Nick Cohen argues today for the rolling back of faith schools.
There are no legal or moral grounds for denying Muslims, Sikhs or Hindus faith schools of their own. Indeed, 150 Islamic schools are on the way and more will follow.
When they arrive, British education will be divided along lines of religion and race, the two most toxic causes of strife on the planet.
The only escape from a sectarianism is to establish a secular education system where all are welcome regardless of colour or creed.
There are three reasons that some parents favour faith schools.
The first is that many religious non-Christian families do not want their children educated in a school which holds the “act of worship” of a “broadly Christian” nature, which is mandated by the Education Reform Act 1988. The Act affords parents a limited right to withdraw their children from the assembly, publicly marking them out as non-believers: but that is hardly a solution. In any event, parents who do not believe in God at all are left wholly in the lurch. The solution, surely, is to take religion out of schools altogether.
The second reason is that parents want school to form part of the acculturing process by which their religious tradition is transmitted. I can see why religious people might want the state to help them to make their children good Muslims, Christians, Jews, Hindus and so on. If parental choice in education is the key driver, then why is it restricted to choice of religious ethos: which is not the most important consideration for the majority of even religious families when choosing a school? Rather, isn’t the “faith school” issue simply a tiny part of a wider argument for parental control over education. If parental choice is the issue, isn’t the solution to argue for school vouchers or some other device which gives parents maximal control over the sort of school which their children attend?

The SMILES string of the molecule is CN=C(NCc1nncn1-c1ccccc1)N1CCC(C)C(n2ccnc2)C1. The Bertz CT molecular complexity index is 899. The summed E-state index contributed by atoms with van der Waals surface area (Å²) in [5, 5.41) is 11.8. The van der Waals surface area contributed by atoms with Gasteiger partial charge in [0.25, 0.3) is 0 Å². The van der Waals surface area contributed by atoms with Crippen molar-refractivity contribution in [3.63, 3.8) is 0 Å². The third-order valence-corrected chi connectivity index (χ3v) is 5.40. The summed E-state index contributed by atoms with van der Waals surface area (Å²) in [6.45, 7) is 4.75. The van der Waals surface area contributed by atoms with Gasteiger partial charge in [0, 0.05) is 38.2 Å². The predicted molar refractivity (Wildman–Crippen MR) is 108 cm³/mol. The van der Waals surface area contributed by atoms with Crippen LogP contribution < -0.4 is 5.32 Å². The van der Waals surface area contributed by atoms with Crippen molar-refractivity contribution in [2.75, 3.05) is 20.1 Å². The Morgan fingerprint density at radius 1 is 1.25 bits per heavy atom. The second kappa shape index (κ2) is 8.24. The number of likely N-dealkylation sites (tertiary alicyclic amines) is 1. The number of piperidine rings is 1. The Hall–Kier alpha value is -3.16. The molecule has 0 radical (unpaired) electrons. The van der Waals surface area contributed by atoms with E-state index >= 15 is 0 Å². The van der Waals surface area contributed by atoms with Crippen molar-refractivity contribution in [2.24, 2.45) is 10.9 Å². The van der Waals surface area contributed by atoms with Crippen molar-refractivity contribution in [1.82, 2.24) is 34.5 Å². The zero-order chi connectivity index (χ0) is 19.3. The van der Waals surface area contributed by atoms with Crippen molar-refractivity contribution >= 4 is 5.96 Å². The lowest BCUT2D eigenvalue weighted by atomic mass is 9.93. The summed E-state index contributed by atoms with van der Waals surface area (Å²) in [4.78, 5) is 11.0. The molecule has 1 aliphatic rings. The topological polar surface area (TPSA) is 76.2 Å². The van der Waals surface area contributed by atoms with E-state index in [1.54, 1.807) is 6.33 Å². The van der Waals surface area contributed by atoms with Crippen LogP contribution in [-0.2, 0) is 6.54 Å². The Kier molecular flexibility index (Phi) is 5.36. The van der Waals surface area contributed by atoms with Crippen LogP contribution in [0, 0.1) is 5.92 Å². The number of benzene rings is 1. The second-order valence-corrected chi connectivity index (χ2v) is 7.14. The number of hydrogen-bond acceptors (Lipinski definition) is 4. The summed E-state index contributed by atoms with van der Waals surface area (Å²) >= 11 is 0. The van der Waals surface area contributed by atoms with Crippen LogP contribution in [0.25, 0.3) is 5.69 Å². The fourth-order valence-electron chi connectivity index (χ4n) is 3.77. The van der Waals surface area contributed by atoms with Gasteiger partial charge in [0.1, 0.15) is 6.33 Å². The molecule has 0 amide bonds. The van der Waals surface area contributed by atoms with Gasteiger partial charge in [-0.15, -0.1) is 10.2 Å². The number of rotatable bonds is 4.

The final, and worst argument is that particular faith schools in some parts of the country achieve better results and enforce higher standards of behaviour than the other schools on offer. This is the main reason that people I know have sent their children to faith schools. Now, it may well be that faith schools actually do better than non-faith schools generally: but does that success really result from the injection a little bit of God in the school day.
The most depressing part of the existing faith school system is that it gives religious institutions a distorted power over the lives of families. I know a number of people who have been so desperate to get their children into the local faith school, which happened to be the best school out of the ones available, that they spent every Sunday in church, despite not believing in God. I know one woman – a catholic married to a muslim – who takes her family to a church where the priest takes a register of attendence which is then handed to the school before the admissions decision is made. It is generally understood that if you start to miss services, your child will not get in. The woman in question works extremely long hours, and has her Sunday destroyed by the need to spend the morning genuflecting. This is pretty rich: considering that she has already funded the school through the tax which she pays.
Moreover, those who involve themselves in religious politics and who therefore have an important say in the schools run by their faith are often at the more extreme end of the religious spectrum. They are, after all, people in whose lives religion plays a central role. Bringing these sorts of people into partnership with the state, and giving them public money to play with is not, in my view, a particularly sensible idea.
As a footnote, I have to admit, it does slightly worry me that the Education Secretary, Ruth Kelly, “receives spiritual support” from Opus Dei: a particularly culturally conservative religious group whose members, from Franco onwards, have shown a notable interest in public life and policy formation. I am, however, reassured by her backing of stem cell research, which indicates that the Education Secretary is able to keep what must be strong personal convictions separate from the process of making public policy. That is a good precedent. Religion and politics make poor bedfellows. The Government has sensibly kept religion out of science funding, and should also keep it out of education.
If parents want to bring their children up in a religious environment, they have every right to do so in their homes and through institutions which are funded by their Churches, Mosques, Synagogues and Temples.
The inculcation of faith should be no business of the State.